Species Spotlight: American Woodcock

By Julie Hart March 31, 2021
American Woodcock Scolopax minor

Observing the spectacular “sky dance” display of the American Woodcock is one of the classic rites of early spring in New York.

Near dusk, a male starts giving “peent!” calls repeatedly from the ground, and eventually launches into the air, flying rapidly upwards in spiraling flight while producing a twittering wing sound. At the apex of his flight, he suddenly goes into free fall, floating back to the ground like a falling leaf while giving a distinctive chirping call. Then, just before reaching the ground, the male will resume powered flight, often landing in the exact same spot where he started, and announcing his return with more peent calls.

A diagram showing the typical path of a woodcock flight display, from Sibley Guides. Download full guide

How to Find Them

To experience this amazing aerial display, look for abandoned fields, meadows, pastures, bogs, power line cuts, and other openings with young forest nearby. Check out a satellite map of the priority block(s) you’re interested in covering, and pick out fields next to forest that look like they’re not short-cropped lawns. Powerline cuts can be great spots to target. Listen for the peent call (coded S) and the twittering of the bird in flight (coded C). The peent is given from the ground, and the twittering from the air.

The best time of day to see them is at dawn and dusk during civil twilight, which extends approximately 45 min after sunset and 45 min before sunrise (check your local civil twilight). Weather can affect their displays:  overcast weather causes them to start earlier in the evening, clear skies extend how long they display, wind reduces the likelihood of displays, and warm weather increases the likelihood of displays.

American Woodcock breed across the entire state (see the Atlas map). They start displaying on Long Island in early March, and courtship continues into June in northern New York. April and early May are good times to look for them across much of the state.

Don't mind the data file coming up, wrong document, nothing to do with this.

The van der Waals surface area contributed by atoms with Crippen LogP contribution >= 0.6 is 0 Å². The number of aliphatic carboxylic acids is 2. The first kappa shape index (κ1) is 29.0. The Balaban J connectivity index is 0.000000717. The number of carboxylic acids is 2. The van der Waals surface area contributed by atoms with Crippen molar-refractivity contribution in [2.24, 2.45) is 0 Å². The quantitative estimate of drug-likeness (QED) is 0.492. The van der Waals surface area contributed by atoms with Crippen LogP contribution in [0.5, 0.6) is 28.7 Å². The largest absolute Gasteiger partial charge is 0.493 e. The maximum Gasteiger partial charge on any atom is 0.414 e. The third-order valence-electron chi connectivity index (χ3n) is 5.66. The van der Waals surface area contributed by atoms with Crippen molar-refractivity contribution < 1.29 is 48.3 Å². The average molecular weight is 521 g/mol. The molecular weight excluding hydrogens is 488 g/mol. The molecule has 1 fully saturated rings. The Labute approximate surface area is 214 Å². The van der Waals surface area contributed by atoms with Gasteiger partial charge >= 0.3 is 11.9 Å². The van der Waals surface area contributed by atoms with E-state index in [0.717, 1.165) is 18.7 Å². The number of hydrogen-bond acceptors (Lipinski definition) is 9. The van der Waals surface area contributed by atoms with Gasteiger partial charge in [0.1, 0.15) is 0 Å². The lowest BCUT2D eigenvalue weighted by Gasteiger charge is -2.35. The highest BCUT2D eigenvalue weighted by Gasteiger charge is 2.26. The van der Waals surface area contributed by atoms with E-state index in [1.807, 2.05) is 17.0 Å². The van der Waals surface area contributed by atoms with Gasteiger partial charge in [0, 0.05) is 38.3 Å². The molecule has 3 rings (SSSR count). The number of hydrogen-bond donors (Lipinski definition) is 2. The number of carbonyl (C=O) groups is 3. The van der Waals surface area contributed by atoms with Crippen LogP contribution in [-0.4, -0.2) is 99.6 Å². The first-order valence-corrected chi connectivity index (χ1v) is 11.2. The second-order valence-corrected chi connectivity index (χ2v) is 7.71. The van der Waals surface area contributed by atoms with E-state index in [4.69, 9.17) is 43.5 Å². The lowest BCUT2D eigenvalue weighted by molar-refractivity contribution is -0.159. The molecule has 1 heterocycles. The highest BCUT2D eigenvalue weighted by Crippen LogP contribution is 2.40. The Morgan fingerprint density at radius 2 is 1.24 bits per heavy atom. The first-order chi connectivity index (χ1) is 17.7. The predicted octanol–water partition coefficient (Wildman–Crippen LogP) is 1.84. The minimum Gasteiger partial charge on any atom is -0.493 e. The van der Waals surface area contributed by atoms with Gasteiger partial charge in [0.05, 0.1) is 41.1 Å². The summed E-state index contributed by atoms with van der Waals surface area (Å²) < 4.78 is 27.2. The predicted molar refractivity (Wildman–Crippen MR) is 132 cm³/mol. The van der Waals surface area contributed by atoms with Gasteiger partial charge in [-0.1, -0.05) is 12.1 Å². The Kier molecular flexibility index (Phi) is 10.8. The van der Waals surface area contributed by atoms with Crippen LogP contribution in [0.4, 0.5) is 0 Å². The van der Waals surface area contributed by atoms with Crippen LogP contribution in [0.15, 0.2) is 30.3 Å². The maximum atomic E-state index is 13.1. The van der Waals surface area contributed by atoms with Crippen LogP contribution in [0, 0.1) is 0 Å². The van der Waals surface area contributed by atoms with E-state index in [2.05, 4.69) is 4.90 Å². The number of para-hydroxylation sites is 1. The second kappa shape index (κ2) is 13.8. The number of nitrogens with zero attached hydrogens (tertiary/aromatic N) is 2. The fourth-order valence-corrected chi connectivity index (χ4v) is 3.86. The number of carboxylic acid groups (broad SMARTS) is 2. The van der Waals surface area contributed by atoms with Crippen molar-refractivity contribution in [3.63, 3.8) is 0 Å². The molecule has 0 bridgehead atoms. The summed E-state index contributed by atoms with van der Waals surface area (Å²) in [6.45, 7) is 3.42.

Look for open areas on satellite maps that show some ground cover indicating shrubby growth–the lush green in the powerline cut as opposed to the yellow-brown color of short-cropped lawns. This is important so the birds have cover but still open skies to carry out their courtship display flights. Having water and young forest nearby increases your chances as that indicates good nesting habitat.

Breeding Calendar

One of the advantages of entering breeding codes on every checklist even if you’ve already documented the behavior, is that we gain a fine-scale look at breeding phenology. If we plot each breeding code by date of observation, we can see when each species is mostly engaged in courtship, nest building, or raising young. The phenology chart for American Woodcock based on data from 2020 (below) shows that courtship takes place mostly in March and April, but extends into June. Females are busy protecting the nest and young in April and May, while most fledglings were observed in June.

Breeding phenology plot showing the time of year each breeding behavior was recorded for American Woodcock based on 2020 Atlas data (1,251 observations through September). Standard box plots with median and first and third quartiles plotted. Based on raw, unvetted data.

Calendar

Mar-Apr: Courtship

Apr-May: Egg laying and incubation by female only

May-Jun: Fledglings, parental care by female

Jul-Sep: Post-fledging dispersal and staging before southward migration

Behaviors for Look for

Courtship Flight: This behavior is actually easier to listen for, than watch for because it is given at dawn and dusk in low light conditions. The tell-tale sign is the loud “peent” that males give from the ground. Once you key on the peenting, listen for the twittering as they circle upward high into the sky and then chatter as they fall back down and land in almost the exact same spot they lifted off from.

Distraction Display: Females defend eggs and young by distracting potential predators. They try to lure predators away from the eggs or young and may give a whining call reminiscent of a cat.

Feeding Young: Woodcock use their spectacularly long and pliable bill to probe deep in the earth for earthworms and other invertebrates. This type of foraging takes some skill and a long bill to probe deep in the mud, so young rely on their mother to help them feed.

Flushing: Woodcock are extremely well camouflaged and difficult to see during the daytime. Your best chances of seeing one are accidental when you walk past a nearby roosting or nesting bird. When flushed from dense cover, listen for high-pitched wing twittering and note the rotund shape and long bill. They might be confused with Wilson’s Snipe, but woodcock are not nearly as dark and patterned.

The Funky Walk: Woodcock have a peculiar walking style they use when foraging where they rock their bodies front and back between steps. Check it out in this YouTube video set to music.

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